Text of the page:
OTTAWA -- A deputy governor at the Bank of Canada says higher-than-expected spending by households could help the country recover tens of thousands of lost jobs over the next two years.

Canadians have accumulated on average of US$5,800 in extra savings as spending dropped over the last year as many businesses were closed or faced restrictions, and consumers became more hesitant about going out.

In a speech to Restaurants Canada, Bank of Canada deputy governor Lawrence Schembri says the fate of those dollars, and when and how they are spent, would affect the course of the economic recovery.

If vaccinations rollout quickly, the Bank of Canada estimates an additional US$4 billion quarterly could be pumped into the economy at the end of 2021 and early 2022 after broad immunity is achieved.

Schembri says the surge in spending would increase employment by about 30,000 more jobs on average annually over the next three years than the central bank previously projected.

That kind of turnaround could benefits the hardest hit workers and businesses through the pandemic, he says, noting the thousands of restaurants that let staff go or closed for good as sales plummeted.

"There is much uncertainty about what Canadians will do with these savings," Schembri says in the text of his speech released by the bank.

"This is important because these savings are large enough to meaningfully affect the trajectory of the economy. If Canadians spend more than we expect, it would strengthen the recovery in consumption and employment."

The central bank noted the uneven impacts on the labour force as part of its decision Wednesday to hold its key interest rate at 0.25 per cent, which is where it has been for almost one year.

Leading up to the decision, there were better than expected economic output figures for the last quarter of 2020, vaccine approvals made months earlier than expected, and a hot housing market that the bank noted warrants close monitoring lest it overheat.

Schembri said the domestic economy had more momentum at the start of the year than the bank previously anticipated, but the recent drop in employment figures and continuing uncertainty meant now wasn't the time to raise rates.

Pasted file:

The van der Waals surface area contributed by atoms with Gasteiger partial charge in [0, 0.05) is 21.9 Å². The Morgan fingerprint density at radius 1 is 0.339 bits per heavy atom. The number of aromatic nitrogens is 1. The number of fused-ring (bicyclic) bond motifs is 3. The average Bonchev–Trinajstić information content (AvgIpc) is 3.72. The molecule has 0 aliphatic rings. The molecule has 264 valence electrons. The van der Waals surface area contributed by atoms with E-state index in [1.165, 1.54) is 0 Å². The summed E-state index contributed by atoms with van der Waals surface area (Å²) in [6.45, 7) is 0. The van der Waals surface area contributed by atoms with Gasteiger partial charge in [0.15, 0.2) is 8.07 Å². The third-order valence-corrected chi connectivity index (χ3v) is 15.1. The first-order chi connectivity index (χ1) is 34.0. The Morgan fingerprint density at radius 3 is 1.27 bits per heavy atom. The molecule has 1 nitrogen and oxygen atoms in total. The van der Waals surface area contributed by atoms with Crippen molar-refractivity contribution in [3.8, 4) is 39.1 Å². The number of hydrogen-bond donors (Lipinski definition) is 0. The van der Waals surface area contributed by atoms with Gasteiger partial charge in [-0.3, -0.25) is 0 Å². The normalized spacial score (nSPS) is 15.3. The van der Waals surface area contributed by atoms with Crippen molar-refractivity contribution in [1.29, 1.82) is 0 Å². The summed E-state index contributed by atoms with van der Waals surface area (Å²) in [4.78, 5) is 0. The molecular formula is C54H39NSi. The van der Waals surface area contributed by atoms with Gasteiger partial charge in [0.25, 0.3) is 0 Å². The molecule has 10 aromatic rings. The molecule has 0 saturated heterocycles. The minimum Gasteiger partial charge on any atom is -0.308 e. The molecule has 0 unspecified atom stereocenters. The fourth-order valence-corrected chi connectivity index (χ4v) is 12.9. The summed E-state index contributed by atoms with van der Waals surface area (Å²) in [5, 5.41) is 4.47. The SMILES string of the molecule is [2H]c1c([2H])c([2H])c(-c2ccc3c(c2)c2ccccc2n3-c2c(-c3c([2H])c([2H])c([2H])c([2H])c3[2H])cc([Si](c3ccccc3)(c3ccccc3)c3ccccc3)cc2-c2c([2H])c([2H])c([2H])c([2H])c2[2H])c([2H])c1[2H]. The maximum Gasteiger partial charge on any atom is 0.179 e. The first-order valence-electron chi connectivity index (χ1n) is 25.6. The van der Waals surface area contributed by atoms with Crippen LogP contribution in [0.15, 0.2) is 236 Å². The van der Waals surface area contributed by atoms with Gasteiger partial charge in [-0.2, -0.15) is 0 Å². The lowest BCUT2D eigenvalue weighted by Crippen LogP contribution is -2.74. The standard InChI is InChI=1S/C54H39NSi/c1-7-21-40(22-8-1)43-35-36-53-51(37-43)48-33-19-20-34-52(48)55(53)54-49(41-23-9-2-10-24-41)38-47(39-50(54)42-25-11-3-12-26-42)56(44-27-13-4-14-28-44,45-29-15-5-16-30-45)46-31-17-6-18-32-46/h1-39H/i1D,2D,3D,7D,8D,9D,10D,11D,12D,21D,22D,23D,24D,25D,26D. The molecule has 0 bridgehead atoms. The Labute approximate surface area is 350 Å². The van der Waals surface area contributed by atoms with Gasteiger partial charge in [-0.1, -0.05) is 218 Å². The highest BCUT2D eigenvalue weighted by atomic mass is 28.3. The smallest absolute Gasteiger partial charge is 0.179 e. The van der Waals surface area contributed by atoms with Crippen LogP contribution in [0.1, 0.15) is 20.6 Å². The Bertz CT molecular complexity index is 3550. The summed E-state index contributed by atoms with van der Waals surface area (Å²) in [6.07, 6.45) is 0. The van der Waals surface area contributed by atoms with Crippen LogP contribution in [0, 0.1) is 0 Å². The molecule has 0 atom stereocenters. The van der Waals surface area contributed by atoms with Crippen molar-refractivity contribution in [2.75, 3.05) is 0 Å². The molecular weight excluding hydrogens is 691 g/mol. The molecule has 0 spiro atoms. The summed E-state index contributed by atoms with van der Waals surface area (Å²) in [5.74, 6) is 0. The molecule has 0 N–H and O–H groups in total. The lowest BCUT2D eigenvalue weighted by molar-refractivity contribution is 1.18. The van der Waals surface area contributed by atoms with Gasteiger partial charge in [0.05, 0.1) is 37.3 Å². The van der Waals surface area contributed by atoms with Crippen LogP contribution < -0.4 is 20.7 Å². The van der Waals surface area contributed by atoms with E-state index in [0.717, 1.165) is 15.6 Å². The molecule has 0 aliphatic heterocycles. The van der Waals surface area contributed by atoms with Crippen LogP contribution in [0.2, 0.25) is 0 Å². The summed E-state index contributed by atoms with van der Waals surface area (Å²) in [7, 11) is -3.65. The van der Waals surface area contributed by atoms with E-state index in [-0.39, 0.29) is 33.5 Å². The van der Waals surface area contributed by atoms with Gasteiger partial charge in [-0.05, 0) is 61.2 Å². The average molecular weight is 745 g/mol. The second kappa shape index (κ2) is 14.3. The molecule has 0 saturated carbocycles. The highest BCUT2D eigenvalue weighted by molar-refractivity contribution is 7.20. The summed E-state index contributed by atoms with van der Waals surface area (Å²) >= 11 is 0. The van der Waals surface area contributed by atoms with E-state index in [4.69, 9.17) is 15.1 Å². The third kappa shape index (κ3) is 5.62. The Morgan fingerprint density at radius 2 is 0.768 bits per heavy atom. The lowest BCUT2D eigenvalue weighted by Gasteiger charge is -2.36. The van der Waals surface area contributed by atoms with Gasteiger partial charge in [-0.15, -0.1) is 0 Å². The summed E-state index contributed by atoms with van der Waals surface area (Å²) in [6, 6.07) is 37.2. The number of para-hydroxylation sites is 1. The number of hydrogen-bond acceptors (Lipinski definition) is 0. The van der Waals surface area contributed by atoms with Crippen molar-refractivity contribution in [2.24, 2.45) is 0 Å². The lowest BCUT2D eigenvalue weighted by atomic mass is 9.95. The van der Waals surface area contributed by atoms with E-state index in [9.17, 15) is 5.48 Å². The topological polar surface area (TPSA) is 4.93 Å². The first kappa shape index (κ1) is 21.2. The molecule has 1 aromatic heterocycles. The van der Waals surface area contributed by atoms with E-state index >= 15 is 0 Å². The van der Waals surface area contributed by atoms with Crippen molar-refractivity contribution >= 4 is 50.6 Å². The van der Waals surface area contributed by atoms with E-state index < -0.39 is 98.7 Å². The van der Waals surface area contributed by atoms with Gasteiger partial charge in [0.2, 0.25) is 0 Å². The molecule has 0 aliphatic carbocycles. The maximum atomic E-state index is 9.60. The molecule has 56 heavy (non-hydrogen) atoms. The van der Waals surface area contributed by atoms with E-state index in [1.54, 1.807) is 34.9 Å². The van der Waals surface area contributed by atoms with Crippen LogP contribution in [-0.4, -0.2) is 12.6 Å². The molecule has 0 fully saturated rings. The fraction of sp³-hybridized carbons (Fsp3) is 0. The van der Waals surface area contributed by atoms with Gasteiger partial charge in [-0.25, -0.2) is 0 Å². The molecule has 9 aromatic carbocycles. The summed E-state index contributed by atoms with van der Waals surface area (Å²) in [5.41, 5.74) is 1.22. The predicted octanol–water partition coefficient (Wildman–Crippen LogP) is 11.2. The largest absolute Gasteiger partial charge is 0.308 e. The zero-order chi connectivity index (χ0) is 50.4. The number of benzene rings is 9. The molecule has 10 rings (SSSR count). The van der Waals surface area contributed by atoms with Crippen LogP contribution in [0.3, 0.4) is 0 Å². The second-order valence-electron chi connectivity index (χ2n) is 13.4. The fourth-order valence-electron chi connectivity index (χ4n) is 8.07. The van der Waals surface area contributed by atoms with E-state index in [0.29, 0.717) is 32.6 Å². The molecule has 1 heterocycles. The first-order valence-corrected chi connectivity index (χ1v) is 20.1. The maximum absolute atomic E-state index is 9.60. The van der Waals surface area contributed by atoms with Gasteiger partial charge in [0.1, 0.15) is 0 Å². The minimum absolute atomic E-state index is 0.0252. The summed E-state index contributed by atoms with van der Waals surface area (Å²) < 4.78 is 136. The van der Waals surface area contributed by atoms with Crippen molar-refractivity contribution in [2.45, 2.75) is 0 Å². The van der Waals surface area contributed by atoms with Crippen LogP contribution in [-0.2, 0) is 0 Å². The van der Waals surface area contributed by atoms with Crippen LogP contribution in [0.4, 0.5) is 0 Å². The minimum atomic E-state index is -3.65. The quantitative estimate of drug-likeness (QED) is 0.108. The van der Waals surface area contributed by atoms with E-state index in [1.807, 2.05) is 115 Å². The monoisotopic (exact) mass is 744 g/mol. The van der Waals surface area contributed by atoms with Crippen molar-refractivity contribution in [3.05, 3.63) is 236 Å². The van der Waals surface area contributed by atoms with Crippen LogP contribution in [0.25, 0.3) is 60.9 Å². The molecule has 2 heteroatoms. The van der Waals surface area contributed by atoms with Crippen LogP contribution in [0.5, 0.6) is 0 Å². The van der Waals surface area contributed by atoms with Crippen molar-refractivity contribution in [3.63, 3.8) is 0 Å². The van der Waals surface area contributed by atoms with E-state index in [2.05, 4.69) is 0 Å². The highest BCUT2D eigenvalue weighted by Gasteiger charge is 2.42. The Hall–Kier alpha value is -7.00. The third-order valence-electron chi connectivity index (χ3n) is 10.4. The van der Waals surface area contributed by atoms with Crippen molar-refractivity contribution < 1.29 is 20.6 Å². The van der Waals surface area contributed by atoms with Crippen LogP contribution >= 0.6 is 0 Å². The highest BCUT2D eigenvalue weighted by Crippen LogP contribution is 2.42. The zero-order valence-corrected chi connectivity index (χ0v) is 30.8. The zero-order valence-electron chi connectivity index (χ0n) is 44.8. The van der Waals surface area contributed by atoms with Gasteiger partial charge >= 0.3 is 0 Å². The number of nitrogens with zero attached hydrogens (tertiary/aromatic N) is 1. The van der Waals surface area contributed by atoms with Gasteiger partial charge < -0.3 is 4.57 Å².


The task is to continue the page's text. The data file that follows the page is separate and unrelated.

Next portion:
"There are now about twice as many job losses as there were at the height of the Great Recession a decade ago," Schembri said in his speech. "It will take some time for the labour market to recoup these losses, given that the economy will be restructuring as it recovers."

A report Thursday by the Organization for Economic Co-operation (OECD) projected the Canadian economy will grow 4.7 per cent in 2021, and four per cent in 2022.

The OECD report said that growth would bring the economy close to pre-crisis trends, drive down unemployment and likely mean core inflation will gradually pick up over the near-term. The report also flagged for attention how much faster Canada's housing prices have climbed relative to its peers.

The organization said the Canadian economy is still going to require extraordinary monetary support, and said the federal government shouldn't ease up on the aid.

"A high priority on fiscal support should remain while the economy is fragile. Crisis-related fiscal support can be withdrawn as the economy recovers," the report said.

"Nevertheless, a clear and transparent roadmap for preventing a spiralling public debt burden is needed."

The report said the government may have to consider a combination of spending cuts and tax increases, specifically on consumption taxes like the GST and a more aggressive rise in the carbon tax, to make federal finances sustainable once the crisis has passed.

The OECD recommended the government set specific measures for when to roll back stimulus, which is something the Liberals have said they plan to do, but have yet to detail.

The report also called for the government to set a specific debt-to-GDP target to keep fiscal decisions in check.